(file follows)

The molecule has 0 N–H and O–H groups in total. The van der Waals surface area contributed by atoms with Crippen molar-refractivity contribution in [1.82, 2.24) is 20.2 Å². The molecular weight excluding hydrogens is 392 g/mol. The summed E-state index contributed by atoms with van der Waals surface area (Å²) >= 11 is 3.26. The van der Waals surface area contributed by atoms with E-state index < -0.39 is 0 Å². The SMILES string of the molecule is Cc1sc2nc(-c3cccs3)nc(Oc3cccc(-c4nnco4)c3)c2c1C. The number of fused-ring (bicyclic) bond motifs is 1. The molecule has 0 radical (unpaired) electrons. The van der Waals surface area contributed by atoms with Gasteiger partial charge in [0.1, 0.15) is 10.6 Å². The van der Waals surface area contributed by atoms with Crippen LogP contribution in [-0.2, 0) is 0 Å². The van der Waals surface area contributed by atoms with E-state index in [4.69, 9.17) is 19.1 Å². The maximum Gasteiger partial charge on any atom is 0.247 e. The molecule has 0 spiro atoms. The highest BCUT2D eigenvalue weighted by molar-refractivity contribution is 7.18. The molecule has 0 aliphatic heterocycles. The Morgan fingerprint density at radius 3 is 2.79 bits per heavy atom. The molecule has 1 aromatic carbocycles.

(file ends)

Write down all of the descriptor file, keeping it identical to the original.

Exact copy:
The molecule has 0 N–H and O–H groups in total. The van der Waals surface area contributed by atoms with Crippen molar-refractivity contribution in [1.82, 2.24) is 20.2 Å². The molecular weight excluding hydrogens is 392 g/mol. The summed E-state index contributed by atoms with van der Waals surface area (Å²) >= 11 is 3.26. The van der Waals surface area contributed by atoms with E-state index < -0.39 is 0 Å². The SMILES string of the molecule is Cc1sc2nc(-c3cccs3)nc(Oc3cccc(-c4nnco4)c3)c2c1C. The number of fused-ring (bicyclic) bond motifs is 1. The molecule has 0 radical (unpaired) electrons. The van der Waals surface area contributed by atoms with Gasteiger partial charge in [0.1, 0.15) is 10.6 Å². The van der Waals surface area contributed by atoms with Crippen LogP contribution in [-0.2, 0) is 0 Å². The van der Waals surface area contributed by atoms with E-state index in [4.69, 9.17) is 19.1 Å². The maximum Gasteiger partial charge on any atom is 0.247 e. The molecule has 0 spiro atoms. The highest BCUT2D eigenvalue weighted by molar-refractivity contribution is 7.18. The molecule has 0 aliphatic heterocycles. The Morgan fingerprint density at radius 3 is 2.79 bits per heavy atom. The molecule has 1 aromatic carbocycles.